10. TBA

    I haven’t seen the numbers recently, but last time I saw official data the most likely person to be a visa overstayer was a middleaged, white, Brit.

    Now, do you think that’s who the ABF would have been targetting?

  11. My Brother in law and nephew are flying from Newcastle to Melbourne next weekend.
    I wonder if the plane will Land at Albury so the Black shirts can check passengers visas.

  12. Is this dinkum and for today?
    I ask cos it seems to have elicited zero attention.
    [GhostWhoVotes ‏@GhostWhoVotes 1m1 minute ago

    #ReachTEL Poll Federal 2 Party Preferred: L/NP 47 (0) ALP 53 (0) #auspol]

  13. TrueBlueAussie – the UK also had a simple parliamentary vote on same-sex marriage. You’re rather cherry-picking what you think Australia should emulate aren’t you?

  14. True Blue

    It is possible to station immigration officials at Dover and check people as they cross the channel but that is different than stopping people in the Melbourne CBD, very few if anyone would be walking around with their visa papers on them.

  15. Jimmy

    Yet I think its fair to say that the current state government is performing better than the Bracks government was going into 2002

  16. [In the U.K they randomly check people on the street to see if they have overstayed their visas.]

    Not if they’re obeying the law.

    [Before seeking to question someone, an IO [immigration officer] will need to have information in his possession which suggests that the person may be of immigration interest (that is there are doubts about that person’s leave status).]

  17. The facists have a problem; Australians do not carry their papers with them and it would seem they are not keen on the idea.

  18. Those who overstay their visa in Australia?

    1. UK passport holders
    2. USA passport holders

    According to ABC drive time radio today.

  19. NSW trying some one-upmanship, but had to retract.

    [The Abbott government is under pressure to explain why the Australian Border Force ruined a complex police-led operation in Melbourne by implying people would be randomly stopped for visa checks, prompting a public backlash and forcing the event to be cancelled.

    It did not say if the Border Force planned to conduct similar operations in future, in Melbourne, Sydney or elsewhere.

    NSW Police Minister Troy Grant was asked if Sydney could expect to host such joint operations in future. He said the Border Force “already engages in NSW … so it’s just Victoria catching up”.

    After the operation was cancelled, Mr Grant’s office clarified that he was referring only to joint raids of premises such as brothels that have been carried out by NSW police and immigration officials for many years.]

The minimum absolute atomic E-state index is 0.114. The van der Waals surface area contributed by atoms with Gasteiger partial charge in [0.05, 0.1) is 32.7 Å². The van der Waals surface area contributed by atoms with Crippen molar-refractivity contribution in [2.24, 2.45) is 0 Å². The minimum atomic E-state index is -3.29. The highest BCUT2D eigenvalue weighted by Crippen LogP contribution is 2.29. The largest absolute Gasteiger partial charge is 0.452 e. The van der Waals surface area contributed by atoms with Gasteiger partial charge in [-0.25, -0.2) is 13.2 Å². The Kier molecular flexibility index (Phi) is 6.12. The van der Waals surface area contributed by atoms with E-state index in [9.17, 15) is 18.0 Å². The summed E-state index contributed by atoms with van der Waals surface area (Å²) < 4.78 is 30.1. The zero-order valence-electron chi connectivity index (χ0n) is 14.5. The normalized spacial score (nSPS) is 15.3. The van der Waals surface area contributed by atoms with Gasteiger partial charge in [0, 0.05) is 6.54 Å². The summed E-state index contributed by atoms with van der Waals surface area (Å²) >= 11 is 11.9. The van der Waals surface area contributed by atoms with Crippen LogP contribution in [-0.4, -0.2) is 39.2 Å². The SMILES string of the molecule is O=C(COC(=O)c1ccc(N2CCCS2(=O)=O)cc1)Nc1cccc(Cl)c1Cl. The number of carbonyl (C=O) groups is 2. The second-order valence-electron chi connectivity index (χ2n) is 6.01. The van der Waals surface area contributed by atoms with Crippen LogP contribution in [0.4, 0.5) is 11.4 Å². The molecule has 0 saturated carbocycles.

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  20. Glenn Stevens said some fatuous things at the National “Reform” Summit. Bill Mitchell offers a perceptive rejoinder:

    If one doesn’t agree with this ‘free market, light regulation, growth oriented vision’ where governments aim to run fiscal surpluses but avoid discussing “when will we get back to surplus” and, instead, concentrate on getting “more growth”, then one is unreasonable.

    There is no mention as to whether the pursuit of fiscal surpluses itself is a ‘reasonable’ goal for any currency-issuing government to pursue, however, that pursuit is framed. It is just taken as gospel that it is a reasonable goal and that the public just needs that pursuit to be framed differently because then we will accept austerity as good.

    The unwillingness of these elites to engage in conversations about what a fiscal balance actually means is telling.

    They want to suppress a broader understanding of the monetary system and, certainly, do not want the general public to appreciate the capacities that a currency monopoly that most national governments possess have to advance public purpose and welfare.

    They know that if we all understood that the unemployment rate, for example, is a policy choice and that a currency-issuing government could virtually immediately eliminate it through clever public sector job creation, then the wage suppression function of mass joblessness would be lost and real wages would have to grow more in line with productivity.